|Name||Salehurst Church of England Primary School|
|Ofsted Inspection Rating||Good|
|Address||George Hill, Robertsbridge, TN32 5BU|
|Religious Character||Church of England|
|Number of Pupils||205 (54.1% boys 45.9% girls)|
|Number of Pupils per Teacher||24.2|
|Local Authority||East Sussex|
|Percentage Free School Meals||15.1%|
|Percentage English is Not First Language||1%|
|Pupils with SEN Support||15.5%|
|Catchment Area Indicator Available||Yes|
|Last Distance Offered Available||No|
Highlights from Latest Full Inspection (12 December 2012)
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Information about this school
It is much smaller in size than most primary schools. The number of pupils attending has risen since the previous inspection; some classes, such as Reception, having almost twice the number of children than previously. A lower than average proportion is eligible for the pupil premium (funding for pupils known to be eligible for free school meals, looked after children and children from service families). The proportion of pupils identified who may be disabled or who have special educational needs is also lower than average. This includes those supported at school action, school action plus or who have a statement of special educational needs. The majority of pupils are White British and there are very few pupils from minority ethnic groups. There are none at the early stages of learning English. The school has awards reflecting its commitment to promoting pupils’ basic skills and has links to other schools locally and more distant from the school. None of the pupils are taught in alternative provision (other schools or units). The school currently meets the government’s floor standards which are the minimum expected for pupils’ attainment and progress in national tests.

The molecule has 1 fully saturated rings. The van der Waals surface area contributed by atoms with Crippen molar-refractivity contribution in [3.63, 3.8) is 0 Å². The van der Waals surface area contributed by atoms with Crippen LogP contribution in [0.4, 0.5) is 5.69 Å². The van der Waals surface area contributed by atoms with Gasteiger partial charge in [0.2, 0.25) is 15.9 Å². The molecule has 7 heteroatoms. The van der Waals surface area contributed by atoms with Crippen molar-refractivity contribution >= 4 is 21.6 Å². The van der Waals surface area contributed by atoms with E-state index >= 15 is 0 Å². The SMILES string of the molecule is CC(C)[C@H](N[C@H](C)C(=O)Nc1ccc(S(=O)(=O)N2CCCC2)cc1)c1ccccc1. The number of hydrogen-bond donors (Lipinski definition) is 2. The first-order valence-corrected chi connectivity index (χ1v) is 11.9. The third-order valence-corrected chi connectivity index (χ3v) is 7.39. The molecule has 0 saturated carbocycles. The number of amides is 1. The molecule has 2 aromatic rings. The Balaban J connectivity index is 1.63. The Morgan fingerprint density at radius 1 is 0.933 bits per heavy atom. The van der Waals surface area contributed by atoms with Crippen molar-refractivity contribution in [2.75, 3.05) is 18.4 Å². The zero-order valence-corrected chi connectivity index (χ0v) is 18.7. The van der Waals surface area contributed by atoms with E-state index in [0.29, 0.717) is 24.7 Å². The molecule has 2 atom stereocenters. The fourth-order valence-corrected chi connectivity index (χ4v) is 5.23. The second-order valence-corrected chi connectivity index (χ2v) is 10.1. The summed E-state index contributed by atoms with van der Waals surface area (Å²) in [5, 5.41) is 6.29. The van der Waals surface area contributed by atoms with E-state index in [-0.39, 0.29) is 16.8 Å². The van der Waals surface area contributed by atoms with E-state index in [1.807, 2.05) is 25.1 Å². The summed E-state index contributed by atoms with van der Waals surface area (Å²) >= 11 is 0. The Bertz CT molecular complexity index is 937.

Summary of key findings for parents and pupils
This is a good school. Senior leaders, supported well by the governors, have succeeded in improving the school since its previous inspection, particularly the teaching and pupils’ achievement in mathematics and science. Pupils reach above average levels in national tests by the time they leave the school. Pupils’ behaviour is excellent, reflected in their polite, courteous and mature approach to each other and visitors. The wide range of subjects taught broadens pupils’ experiences and typically good teaching caters for a wide range of abilities. Senior staff and governors foster a good team ethos and very harmonious relationships between pupils and staff. Parents and carers are very positive about the school. It is not yet an outstanding school because : While pupils write well for a range of purposes, they do not always write confidently at length to extend their skills even further. Not all teaching is at the level of the very best. For example, information and communication technology (ICT) is not always used in pupils’ day-to-day learning and the outside area in the Reception class is not as enticing for children to use as the indoor classroom. Mathematical activities are not always linked enough to real-life situations so pupils see how investigating or solving number problems are useful.